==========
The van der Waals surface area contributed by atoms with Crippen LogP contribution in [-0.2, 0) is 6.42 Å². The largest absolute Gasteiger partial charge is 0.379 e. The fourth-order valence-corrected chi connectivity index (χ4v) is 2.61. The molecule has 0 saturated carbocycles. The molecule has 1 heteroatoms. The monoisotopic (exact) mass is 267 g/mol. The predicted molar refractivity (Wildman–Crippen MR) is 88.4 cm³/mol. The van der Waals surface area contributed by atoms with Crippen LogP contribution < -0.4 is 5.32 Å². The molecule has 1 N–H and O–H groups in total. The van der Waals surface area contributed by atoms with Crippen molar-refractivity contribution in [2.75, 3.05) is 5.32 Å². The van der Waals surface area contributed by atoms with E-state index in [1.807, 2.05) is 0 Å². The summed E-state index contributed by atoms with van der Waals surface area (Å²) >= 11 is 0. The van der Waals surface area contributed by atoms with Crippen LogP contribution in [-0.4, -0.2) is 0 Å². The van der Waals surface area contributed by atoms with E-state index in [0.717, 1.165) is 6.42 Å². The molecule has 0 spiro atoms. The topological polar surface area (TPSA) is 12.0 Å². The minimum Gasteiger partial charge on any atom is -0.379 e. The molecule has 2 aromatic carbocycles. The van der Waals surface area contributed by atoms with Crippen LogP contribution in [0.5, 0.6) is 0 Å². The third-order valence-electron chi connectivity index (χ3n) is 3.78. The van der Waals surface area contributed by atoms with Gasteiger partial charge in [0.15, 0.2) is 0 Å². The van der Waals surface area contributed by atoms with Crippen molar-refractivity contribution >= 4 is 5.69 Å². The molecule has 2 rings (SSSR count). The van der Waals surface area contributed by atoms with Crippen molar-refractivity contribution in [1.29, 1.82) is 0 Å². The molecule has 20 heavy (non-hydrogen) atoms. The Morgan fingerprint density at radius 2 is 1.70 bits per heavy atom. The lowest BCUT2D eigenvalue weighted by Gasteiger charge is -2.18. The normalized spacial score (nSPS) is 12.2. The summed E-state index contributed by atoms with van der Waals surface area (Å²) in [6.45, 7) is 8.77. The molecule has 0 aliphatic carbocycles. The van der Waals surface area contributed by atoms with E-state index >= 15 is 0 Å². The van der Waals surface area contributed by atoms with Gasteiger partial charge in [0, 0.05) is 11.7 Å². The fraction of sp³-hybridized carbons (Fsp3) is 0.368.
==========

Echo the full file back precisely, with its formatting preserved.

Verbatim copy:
The van der Waals surface area contributed by atoms with Crippen LogP contribution in [-0.2, 0) is 6.42 Å². The largest absolute Gasteiger partial charge is 0.379 e. The fourth-order valence-corrected chi connectivity index (χ4v) is 2.61. The molecule has 0 saturated carbocycles. The molecule has 1 heteroatoms. The monoisotopic (exact) mass is 267 g/mol. The predicted molar refractivity (Wildman–Crippen MR) is 88.4 cm³/mol. The van der Waals surface area contributed by atoms with Crippen LogP contribution < -0.4 is 5.32 Å². The molecule has 1 N–H and O–H groups in total. The van der Waals surface area contributed by atoms with Crippen molar-refractivity contribution in [2.75, 3.05) is 5.32 Å². The van der Waals surface area contributed by atoms with E-state index in [1.807, 2.05) is 0 Å². The summed E-state index contributed by atoms with van der Waals surface area (Å²) >= 11 is 0. The van der Waals surface area contributed by atoms with Crippen LogP contribution in [-0.4, -0.2) is 0 Å². The van der Waals surface area contributed by atoms with E-state index in [0.717, 1.165) is 6.42 Å². The molecule has 0 spiro atoms. The topological polar surface area (TPSA) is 12.0 Å². The minimum Gasteiger partial charge on any atom is -0.379 e. The molecule has 2 aromatic carbocycles. The van der Waals surface area contributed by atoms with Crippen LogP contribution in [0.5, 0.6) is 0 Å². The third-order valence-electron chi connectivity index (χ3n) is 3.78. The van der Waals surface area contributed by atoms with Gasteiger partial charge in [0.15, 0.2) is 0 Å². The van der Waals surface area contributed by atoms with Crippen molar-refractivity contribution >= 4 is 5.69 Å². The molecule has 2 rings (SSSR count). The van der Waals surface area contributed by atoms with Crippen molar-refractivity contribution in [1.29, 1.82) is 0 Å². The molecule has 20 heavy (non-hydrogen) atoms. The Morgan fingerprint density at radius 2 is 1.70 bits per heavy atom. The lowest BCUT2D eigenvalue weighted by Gasteiger charge is -2.18. The normalized spacial score (nSPS) is 12.2. The summed E-state index contributed by atoms with van der Waals surface area (Å²) in [6.45, 7) is 8.77. The molecule has 0 aliphatic carbocycles. The van der Waals surface area contributed by atoms with E-state index >= 15 is 0 Å². The van der Waals surface area contributed by atoms with Gasteiger partial charge in [0, 0.05) is 11.7 Å². The fraction of sp³-hybridized carbons (Fsp3) is 0.368.